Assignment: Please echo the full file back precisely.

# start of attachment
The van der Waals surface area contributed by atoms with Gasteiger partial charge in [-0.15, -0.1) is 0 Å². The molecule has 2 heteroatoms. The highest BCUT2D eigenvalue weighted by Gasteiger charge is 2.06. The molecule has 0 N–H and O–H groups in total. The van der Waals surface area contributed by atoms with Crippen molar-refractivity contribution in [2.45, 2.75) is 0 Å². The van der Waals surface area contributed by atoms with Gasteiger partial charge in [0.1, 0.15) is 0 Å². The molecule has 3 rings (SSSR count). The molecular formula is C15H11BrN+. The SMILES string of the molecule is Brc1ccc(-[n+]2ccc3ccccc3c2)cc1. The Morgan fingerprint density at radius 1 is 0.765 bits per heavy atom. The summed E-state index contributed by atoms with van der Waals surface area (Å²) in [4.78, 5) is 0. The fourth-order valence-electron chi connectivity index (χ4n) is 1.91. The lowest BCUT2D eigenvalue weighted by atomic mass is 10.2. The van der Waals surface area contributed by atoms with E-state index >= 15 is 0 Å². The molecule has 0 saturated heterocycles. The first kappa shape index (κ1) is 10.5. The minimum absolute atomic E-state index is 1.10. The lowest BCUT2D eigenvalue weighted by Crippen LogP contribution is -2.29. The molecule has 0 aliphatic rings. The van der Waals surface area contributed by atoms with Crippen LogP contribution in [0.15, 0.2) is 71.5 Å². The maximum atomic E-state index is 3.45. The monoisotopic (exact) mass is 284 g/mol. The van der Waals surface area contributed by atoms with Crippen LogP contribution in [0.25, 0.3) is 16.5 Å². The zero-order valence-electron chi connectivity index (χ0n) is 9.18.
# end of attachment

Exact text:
The van der Waals surface area contributed by atoms with Gasteiger partial charge in [-0.15, -0.1) is 0 Å². The molecule has 2 heteroatoms. The highest BCUT2D eigenvalue weighted by Gasteiger charge is 2.06. The molecule has 0 N–H and O–H groups in total. The van der Waals surface area contributed by atoms with Crippen molar-refractivity contribution in [2.45, 2.75) is 0 Å². The van der Waals surface area contributed by atoms with Gasteiger partial charge in [0.1, 0.15) is 0 Å². The molecule has 3 rings (SSSR count). The molecular formula is C15H11BrN+. The SMILES string of the molecule is Brc1ccc(-[n+]2ccc3ccccc3c2)cc1. The Morgan fingerprint density at radius 1 is 0.765 bits per heavy atom. The summed E-state index contributed by atoms with van der Waals surface area (Å²) in [4.78, 5) is 0. The fourth-order valence-electron chi connectivity index (χ4n) is 1.91. The lowest BCUT2D eigenvalue weighted by atomic mass is 10.2. The van der Waals surface area contributed by atoms with E-state index >= 15 is 0 Å². The molecule has 0 saturated heterocycles. The first kappa shape index (κ1) is 10.5. The minimum absolute atomic E-state index is 1.10. The lowest BCUT2D eigenvalue weighted by Crippen LogP contribution is -2.29. The molecule has 0 aliphatic rings. The van der Waals surface area contributed by atoms with Crippen LogP contribution in [0.15, 0.2) is 71.5 Å². The maximum atomic E-state index is 3.45. The monoisotopic (exact) mass is 284 g/mol. The van der Waals surface area contributed by atoms with Crippen LogP contribution in [0.25, 0.3) is 16.5 Å². The zero-order valence-electron chi connectivity index (χ0n) is 9.18.